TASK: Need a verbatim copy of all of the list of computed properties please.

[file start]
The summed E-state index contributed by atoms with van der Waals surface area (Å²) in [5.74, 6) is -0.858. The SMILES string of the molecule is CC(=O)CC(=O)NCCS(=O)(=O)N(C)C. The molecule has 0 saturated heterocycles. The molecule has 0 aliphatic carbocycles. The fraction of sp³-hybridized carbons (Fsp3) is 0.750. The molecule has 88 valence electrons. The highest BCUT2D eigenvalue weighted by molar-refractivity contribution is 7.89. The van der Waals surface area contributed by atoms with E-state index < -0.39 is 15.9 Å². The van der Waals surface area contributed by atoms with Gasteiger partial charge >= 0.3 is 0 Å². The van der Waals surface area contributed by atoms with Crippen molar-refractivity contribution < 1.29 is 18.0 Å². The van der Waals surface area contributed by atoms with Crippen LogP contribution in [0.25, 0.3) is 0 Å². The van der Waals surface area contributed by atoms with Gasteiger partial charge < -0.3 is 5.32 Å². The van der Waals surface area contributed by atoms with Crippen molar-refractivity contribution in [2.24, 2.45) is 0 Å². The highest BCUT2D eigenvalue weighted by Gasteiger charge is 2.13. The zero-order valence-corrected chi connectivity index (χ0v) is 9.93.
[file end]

The summed E-state index contributed by atoms with van der Waals surface area (Å²) in [5.74, 6) is -0.858. The SMILES string of the molecule is CC(=O)CC(=O)NCCS(=O)(=O)N(C)C. The molecule has 0 saturated heterocycles. The molecule has 0 aliphatic carbocycles. The fraction of sp³-hybridized carbons (Fsp3) is 0.750. The molecule has 88 valence electrons. The highest BCUT2D eigenvalue weighted by molar-refractivity contribution is 7.89. The van der Waals surface area contributed by atoms with E-state index < -0.39 is 15.9 Å². The van der Waals surface area contributed by atoms with Gasteiger partial charge >= 0.3 is 0 Å². The van der Waals surface area contributed by atoms with Crippen molar-refractivity contribution < 1.29 is 18.0 Å². The van der Waals surface area contributed by atoms with Crippen LogP contribution in [0.25, 0.3) is 0 Å². The van der Waals surface area contributed by atoms with Gasteiger partial charge < -0.3 is 5.32 Å². The van der Waals surface area contributed by atoms with Crippen molar-refractivity contribution in [2.24, 2.45) is 0 Å². The highest BCUT2D eigenvalue weighted by Gasteiger charge is 2.13. The zero-order valence-corrected chi connectivity index (χ0v) is 9.93.